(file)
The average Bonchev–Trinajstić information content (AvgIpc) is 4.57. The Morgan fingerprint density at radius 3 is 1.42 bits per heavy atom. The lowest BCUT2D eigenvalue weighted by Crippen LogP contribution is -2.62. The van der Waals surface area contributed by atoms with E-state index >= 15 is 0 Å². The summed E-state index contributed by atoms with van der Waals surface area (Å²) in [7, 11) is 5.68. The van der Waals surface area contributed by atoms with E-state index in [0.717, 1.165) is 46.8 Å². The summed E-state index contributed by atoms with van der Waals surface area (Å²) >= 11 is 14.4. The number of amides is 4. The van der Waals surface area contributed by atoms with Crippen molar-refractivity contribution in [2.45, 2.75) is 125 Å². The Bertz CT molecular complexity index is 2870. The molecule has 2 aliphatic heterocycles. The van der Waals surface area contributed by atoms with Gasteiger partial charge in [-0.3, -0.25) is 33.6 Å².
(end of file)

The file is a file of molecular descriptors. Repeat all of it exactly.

The average Bonchev–Trinajstić information content (AvgIpc) is 4.57. The Morgan fingerprint density at radius 3 is 1.42 bits per heavy atom. The lowest BCUT2D eigenvalue weighted by Crippen LogP contribution is -2.62. The van der Waals surface area contributed by atoms with E-state index >= 15 is 0 Å². The summed E-state index contributed by atoms with van der Waals surface area (Å²) in [7, 11) is 5.68. The van der Waals surface area contributed by atoms with E-state index in [0.717, 1.165) is 46.8 Å². The summed E-state index contributed by atoms with van der Waals surface area (Å²) >= 11 is 14.4. The number of amides is 4. The van der Waals surface area contributed by atoms with Crippen molar-refractivity contribution in [2.45, 2.75) is 125 Å². The Bertz CT molecular complexity index is 2870. The molecule has 2 aliphatic heterocycles. The van der Waals surface area contributed by atoms with Gasteiger partial charge in [-0.3, -0.25) is 33.6 Å².